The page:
Tag Archives: Ethical Web

I have nothing to be worried about

Tamar Weinberg of Search Roundtable today asked, “do search penalty discussions worry you?” Well, Tamar, I’d have to having something to worry about in order to be worried.

The way I see it, unless you’ve been employing optimisation techniques aimed specifically at improving rankings, there’s nothing to worry about. In fact, no web master/marketer/business owner should be employing techniques other than those which improve the quality of one’s web site for the benefit of the target audience.

Tamar brings up the subject of which hat SEOs wear. Some would say I’m whiter than white for my views on optimisation. I say I’m neither black nor white hat* but simply ethical in doing business on line, just as I’m ethical in conducting business off line.

* If you have to lump me in either camp, I guess you’d go with white, but I’m not just white hat – I’m more like the white wizard!

How SEO will eventually die off

I really enjoyed reading Ian Lurie’s take on the death of SEO. He gives us a few ideas as to how SEO will finally meet it’s demise. (Note I’m not questioning whether SEO will die or not!)

I’m going to give you my own take on each of the three theories;

The Slow Meltdown

While it is true that many companies are taking SEO in-house, most SMBs just don’t have the resources to do the same. SEO is a very labour-intensive excercise and smaller enterprises will have to get outside help.

Additionally, even though many larger organisations are moving to in-house SEOs, more and more full service marketing agencies are including SEO in their service offering. Larger businesses are taking advantage of this and are likely to continue doing so for a while yet.

The Sudden Extinction

Ian makes the good point that plenty of industries have survived economic downturn, so why not SEO? In fact, my view is that SEO (or rather, on line marketing) could well be the marketing method of choice in a depression thanks to the ease of measuring performance against other forms of marketing. Not to mention the much better returns that can be gained from the internet.

A Tough Adolescence

I have to agree with Ian on this one, I think he’s got it pretty spot on. On line marketing in general is still very young. SEO is just a small part of that and will eventually be sidelined in favour of a more rounded approach to internet marketing. Businesses are getting wiser to the cowboys and marketing consultants are beginning to embrace and understand the power of the internet.

I believe only the best SEO consultants will remain in a few years, and even they will have to smarten up their approach a little. They’ll become one part of the on line marketing machine, instead of being at the forefront of an entire sub-industry.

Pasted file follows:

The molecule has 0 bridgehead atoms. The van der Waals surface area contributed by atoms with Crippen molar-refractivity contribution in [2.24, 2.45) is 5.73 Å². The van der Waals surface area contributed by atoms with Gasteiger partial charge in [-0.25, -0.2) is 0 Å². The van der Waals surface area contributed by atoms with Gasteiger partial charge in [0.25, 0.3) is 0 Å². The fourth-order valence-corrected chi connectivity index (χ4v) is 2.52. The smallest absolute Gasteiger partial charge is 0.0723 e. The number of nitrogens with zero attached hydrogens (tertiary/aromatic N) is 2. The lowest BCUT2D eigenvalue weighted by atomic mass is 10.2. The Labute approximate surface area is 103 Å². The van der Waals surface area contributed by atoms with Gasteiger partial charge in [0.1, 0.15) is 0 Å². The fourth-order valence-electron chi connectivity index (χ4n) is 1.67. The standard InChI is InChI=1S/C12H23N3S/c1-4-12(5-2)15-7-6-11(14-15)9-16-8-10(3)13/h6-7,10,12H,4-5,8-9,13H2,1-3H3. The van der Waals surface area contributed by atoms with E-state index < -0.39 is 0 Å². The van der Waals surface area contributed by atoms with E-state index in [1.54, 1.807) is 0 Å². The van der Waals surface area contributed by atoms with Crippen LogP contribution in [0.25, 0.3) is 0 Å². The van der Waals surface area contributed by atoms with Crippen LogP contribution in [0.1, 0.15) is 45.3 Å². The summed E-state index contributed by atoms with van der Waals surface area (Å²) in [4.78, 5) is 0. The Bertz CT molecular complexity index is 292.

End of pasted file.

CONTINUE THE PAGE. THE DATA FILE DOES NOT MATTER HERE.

The Future

I’m excited. I’ve seen the industry evolve so much over the last few years and it’s only going to get better. My vision of the ethical web is coming closer.

Yahoo is encouraging unethical practices in web development

A big part of my ethical web philosophy is that site owners should build their sites with the visitors best interests at the forefront.

For years it has been shown that surfers use the address bar to get their bearings and so clean, simple URLs are a must.

Search engines have always had difficulty with long, complicated, dynamic URLs and have encouraged site owners to keep them to an absolute minimum. With the technology available now it is entirely feasible to completely rid any site of these ugly URLs, improving the usability and search engine effectiveness.

So, in my mind, it’s irresponsible of Yahoo to provide web masters with an excuse to NOT clean up their URLs. This is what they did with ‘Dynamic URL Rewriting’.

They gave web masters a way to tell Yahoo to ignore certain query string parameters in their URLs. This is very useful for webmasters – especially where their sites use session IDs and the like.

However, it helps them to be lazy. To disregard the need for clean, usable URLs and opt for the ‘easy option’ which translates to a lower quality of user experience.

In the case of session IDs, Yahoo should be making their algorithm clever enough to cope with such a common feature of the web, if not more so. Google certainly doesn’t provide such a feature, but that in no way puts Yahoo ahead. In fact, it puts them behind because Google already understands and accepts that sites use parameters, some of which are common and have no bearing on page content so they ignore them automatically.

So come on, Yahoo, stop encouraging bad behaviour and smarten yourselves up!

Yahoo! Search Blog: Be Dynamic, Be Confident — Yahoo! Search Supports You.

Yahoo SHOULD be promoting friendly URLs, not creating bodges like this.